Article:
"I try to never give parenting advice because we’re all just doing our best, we’re all just guessing. And last week I broke that rule and I was punished for it. I said, ‘Hey, let Mac Jones not order off the kids menu.’ And the Patriots were like, ‘Hey, Nick’s Wright, let’s let him not order off the kids menu.’ Twenty minutes into the meal, he’s having an allergic reaction, they’re breaking out the EpiPen. They’re like, ‘Damn it, we knew it should’ve been chicken fingers. This shrimp primavera is no good.’ Because they let him try to be a big boy, and he wasn’t wearing his big boy pants, I’m sorry to tell you. It was a rough night for Mac Jones." - Nick Wright
On the temperature scale, there is:
--The core of the sun, which is 27 million degrees
--The Red Spider Nebula, which is 50 times hotter
--A quasar, which burns 100 times the energy of the Milky Way and reaches temperatures of 80 million degrees
--The takes on FS1.
You might think no one can compete with "Undisputed" when it comes pulling white hot opinions out of the blast furnace with welder's gloves and cast iron tongs. But don't sleep on "First Things First." It's a veritable factory. And Nick Wright is the shift supervisor, in charge of bringing the heat. His brand of dismissive, smarmy, anti-Patriots vitriol might have started about three championships ago, but it didn't leave when Tom Brady did. His opinions might be derivative and unoriginal - a poor man's Max Kellerman, who is already the broke man's Skip Bayless - but he's got no let up when it comes to his Pats rhetoric.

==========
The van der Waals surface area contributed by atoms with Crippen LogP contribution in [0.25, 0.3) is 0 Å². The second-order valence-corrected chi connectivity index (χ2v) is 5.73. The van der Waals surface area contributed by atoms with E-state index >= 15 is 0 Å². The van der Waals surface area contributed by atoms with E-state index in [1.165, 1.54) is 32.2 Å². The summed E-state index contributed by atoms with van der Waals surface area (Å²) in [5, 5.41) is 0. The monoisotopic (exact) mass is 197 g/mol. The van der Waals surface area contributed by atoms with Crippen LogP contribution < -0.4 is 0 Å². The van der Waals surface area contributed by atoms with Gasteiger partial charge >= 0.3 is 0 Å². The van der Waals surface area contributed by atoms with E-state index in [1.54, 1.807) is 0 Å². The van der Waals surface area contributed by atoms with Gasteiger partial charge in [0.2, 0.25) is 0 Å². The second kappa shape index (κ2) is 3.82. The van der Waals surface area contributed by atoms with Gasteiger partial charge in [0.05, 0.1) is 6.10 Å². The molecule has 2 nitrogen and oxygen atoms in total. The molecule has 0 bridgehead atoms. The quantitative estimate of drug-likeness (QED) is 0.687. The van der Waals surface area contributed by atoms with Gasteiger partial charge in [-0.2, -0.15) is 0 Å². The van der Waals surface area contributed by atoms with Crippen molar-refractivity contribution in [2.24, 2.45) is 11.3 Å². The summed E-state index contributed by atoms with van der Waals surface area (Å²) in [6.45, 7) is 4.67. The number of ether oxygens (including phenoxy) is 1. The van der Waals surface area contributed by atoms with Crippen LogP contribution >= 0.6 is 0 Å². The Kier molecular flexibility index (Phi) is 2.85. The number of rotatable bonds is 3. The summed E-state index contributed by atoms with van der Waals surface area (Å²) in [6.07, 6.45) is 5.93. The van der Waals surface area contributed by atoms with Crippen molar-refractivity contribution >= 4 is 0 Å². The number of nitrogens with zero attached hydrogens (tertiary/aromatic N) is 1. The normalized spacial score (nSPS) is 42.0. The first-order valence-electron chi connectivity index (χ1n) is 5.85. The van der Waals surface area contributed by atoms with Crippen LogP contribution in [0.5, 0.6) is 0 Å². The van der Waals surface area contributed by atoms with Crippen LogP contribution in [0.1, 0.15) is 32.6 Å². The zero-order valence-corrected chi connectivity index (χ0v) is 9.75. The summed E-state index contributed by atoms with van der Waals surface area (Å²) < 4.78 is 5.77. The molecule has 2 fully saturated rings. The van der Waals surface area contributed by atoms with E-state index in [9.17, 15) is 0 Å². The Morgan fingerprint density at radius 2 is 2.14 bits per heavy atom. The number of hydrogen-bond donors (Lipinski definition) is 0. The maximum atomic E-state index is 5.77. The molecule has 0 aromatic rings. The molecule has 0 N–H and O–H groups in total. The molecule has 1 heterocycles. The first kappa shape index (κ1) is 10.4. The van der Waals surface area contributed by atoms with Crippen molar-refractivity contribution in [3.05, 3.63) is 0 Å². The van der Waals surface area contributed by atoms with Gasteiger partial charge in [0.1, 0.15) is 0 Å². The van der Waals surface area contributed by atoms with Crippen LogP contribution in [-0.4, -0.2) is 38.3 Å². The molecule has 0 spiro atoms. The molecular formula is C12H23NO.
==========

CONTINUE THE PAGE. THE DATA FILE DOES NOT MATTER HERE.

And while I'm confused as to whether he thinks the Patriots are babying Mac Jones to much or he's saying Mac Jones plays like a baby, that's irrelevant. I'm just glad Wright is shitting all over this team. Because that is the world I'm accustomed to. That is a return to the Old Normal that I've been waiting for. It's when national TV opinionbots aren't set to attack mode that I get uneasy.
As far as whether Josh McDaniels needs to let Jones off the leash more, I agreed after the win over the Jets. The defense forced four interceptions and two turnovers on downs, and we are naturally conditioned around here to take killshots at times like that, when the opponent just suffered a letdown, their defense is getting dragged back onto the field and the momentum is ours. Either McDaniels by design or Jones by his own judgment chose to play it Breitbart-level conservative, and won the game easily. Over my objections. So good on them.
If the argument here is that Jones "is dinking and dunking and is one of the worst quarterbacks in football," which he also says, that's where I have to step in and chill the hot takez with liquid nitrogen. Sunday, Jones didn't complete a lot of balls downfield. But it was not for lack of trying. According to Jones spray chart from Next Gen Stats (I'm afraid if I include the chart Ginger Satan's Copyright Cops will kick my door in and drag me off, and I don't want to miss the game Sunday) I count 13 passes of more or less 20 yards. One was completed. One was picked (late in the game when he had to literally throw caution into the wind), and the other 11 were incomplete. We can debate the reasons for that. But not the fact he was airing it out.